Business Today

Truly Frugal

Eight-year-old Ezetap is building a digital payments ecosystem through low-cost innovative solutions.
Rukmini Rao   New Delhi     Print Edition: March 24, 2019
Truly Frugal
Bhaktha Keshavachar (left), Co-Founder and CTO, and Byas Nambisan, CEO (Photograph by Lantern Camera)

A product made in India and deployed in India that could be offered to the rest of the world - this is the vision around which Bengaluru-based mPoS (mobile point of sale) solutions provider Ezetap was set up in 2011. For Co-founders Abhijit 'Bobby' Bose and Bhaktha Keshavachar, entering the nascent mobile payments territory at the time was a leap of faith.

But the founders believed in its market potential across the fintech sector. Moreover, unlike the US where companies like PayPal and others ruled the digital payments space, India did not have legacy issues. So, Bose returned home after quitting a lucrative job in the San Francisco Bay Area and teamed up with Keshavachar to start Ezetap Mobile Solutions. He has recently moved out to become the first India head of Facebook-owned WhatsApp and Byas Nambisan has taken over as the CEO.

Beyond Transaction Processing

Ezetap comes with a wide range of offerings. There are mPoS devices enabling businesses to accept all credit/debit card payments, a software development kit to integrate its payments solutions with any mobile app and an application programme interface, a suite of protocols and tools, to sync it with web applications for secure payments via web interfaces. The company covers critical areas such as Unified Payments Interface (UPI) and also provides EMI solutions so that businesses can help customers convert sales into easy monthly instalments. It currently processes annual transactions worth $2 billion at a rate of five million-plus transactions a month.

While Ezetap's revenue and total transactions are flourishing, it is not exactly a money spinner. MCA filings show that the company clocked a revenue of Rs 51.7 crore in FY2017/18 compared to Rs 48 crore in the previous year, a 7.7 per cent jump, but losses went up 32 per cent, from Rs 30.7 crore to Rs 40.5 crore, during this period. One standard clarification is that it is investing in growth to gain scale and, consequently, profitability. The company has not disclosed revenue numbers for the current financial year but expects to break even in the second half of CY2019.

Most fintech firms in India are not sustainable yet due to razor-thin margins, but Ezetap stands out for other reasons. For instance, the majority of payment gateway players and several PoS companies run on a commission-per-transaction model, but Ezetap has decided to pursue a different course. "We have always said that the eventual goal of payments is not the transaction but the services we deliver," says Chief Technology Officer Bhaktha.

Around 90 per cent of its earnings come from monthly recurring revenues (where customers pay monthly fees) but the company also offers a host of services beyond transaction processing. These include payments reconciliation for large enterprises and generating analytics reports. It caters to 300-plus big and small enterprises, including industry leaders such as Airtel, TataSky, Bharat Petroleum, Reliance, Indian Oil Corporation, Amazon, BigBasket, Urban Ladder and Health & Glow.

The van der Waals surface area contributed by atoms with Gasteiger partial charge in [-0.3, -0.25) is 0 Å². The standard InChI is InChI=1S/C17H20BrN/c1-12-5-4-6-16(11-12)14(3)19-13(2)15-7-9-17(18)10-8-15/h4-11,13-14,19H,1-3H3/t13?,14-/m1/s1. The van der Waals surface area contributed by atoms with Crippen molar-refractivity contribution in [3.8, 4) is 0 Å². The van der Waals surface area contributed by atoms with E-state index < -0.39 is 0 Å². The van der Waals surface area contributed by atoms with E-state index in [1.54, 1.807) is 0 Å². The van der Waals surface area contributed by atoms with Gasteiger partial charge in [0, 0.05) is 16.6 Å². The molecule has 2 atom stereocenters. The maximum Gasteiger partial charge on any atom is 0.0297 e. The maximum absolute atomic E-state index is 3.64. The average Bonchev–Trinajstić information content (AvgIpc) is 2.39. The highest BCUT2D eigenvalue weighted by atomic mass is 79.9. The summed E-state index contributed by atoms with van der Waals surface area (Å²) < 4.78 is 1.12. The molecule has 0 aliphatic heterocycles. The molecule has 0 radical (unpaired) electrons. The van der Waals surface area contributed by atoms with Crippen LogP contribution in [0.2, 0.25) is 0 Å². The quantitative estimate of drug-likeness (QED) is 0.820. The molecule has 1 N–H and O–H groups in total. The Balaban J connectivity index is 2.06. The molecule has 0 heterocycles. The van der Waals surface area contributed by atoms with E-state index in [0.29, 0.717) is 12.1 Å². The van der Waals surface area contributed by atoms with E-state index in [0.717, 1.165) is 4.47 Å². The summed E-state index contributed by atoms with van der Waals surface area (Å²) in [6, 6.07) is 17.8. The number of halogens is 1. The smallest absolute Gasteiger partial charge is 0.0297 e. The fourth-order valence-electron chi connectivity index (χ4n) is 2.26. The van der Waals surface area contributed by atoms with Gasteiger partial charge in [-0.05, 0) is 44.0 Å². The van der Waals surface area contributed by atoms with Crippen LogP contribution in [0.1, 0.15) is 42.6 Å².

Its initial efforts to integrate banks with payments solutions were not just a challenge but an inevitable evolutionary process. "When mPoS/PoS players entered the market, it had not dawned upon the banks that it was not just about payments but services being delivered with a payment component in it," says CEO Byas Nambisan. But that has changed now. Ezetap has tied up with most leading private-sector and public-sector banks and banks, in turn, are mulling how to provide extended and value-added solutions to merchants via payments services. According to Nambisan, this is the most significant change the company has seen over the last three-four years.

The company has branched out to Dubai through its subsidiary and entered other Gulf Cooperation Council nations, but Nambisan thinks there is enough scope to grow in the domestic market. "With the current market largely comprising Tier I and Tier II cities, the rest of India remains untapped. And to leverage this opportunity, some unlearning may also be required. We have to do it differently."

Speed Bumps, Future Plans

Companies like Ezetap are often keen to build a vast customer base for monetisation, but the biggest challenge lies in scaling up the mPoS business. The concept works well in metros and non-metro urban areas. But lagging mobile signals/slow Internet connectivity is a big issue in high-rise residential blocks, thus hindering faster or seamless payments processing. Then again, small-town retailers prefer to deal in cash. Complex financial laws and regulatory changes are also affecting the mPoS market in India. For example, when the UPI payment mode was launched, mPoS players had to integrate the same on their platforms.

Ezetap is also competing with the likes of Mswipe, Pine Labs, Mosambee and Innoviti. "We are still years away from seeing a clear market leader emerge in this space. Challenges are still aplenty, especially on the regulation front," says Nambisan. "Changing policies in sectors like e-commerce affect our customers and have a ripple effect on us."

Finally, will it do a PayU and try to launch a consumer lending business by securing an NBFC (non-banking finance company) licence from the RBI? There is no such plan yet, but that could change. "Right now, we do not have a plan as there is a singular focus on building the platform further. Whether we want to become one of them (NBFCs) is a decision we will have to take in the future," concludes Keshavachar.


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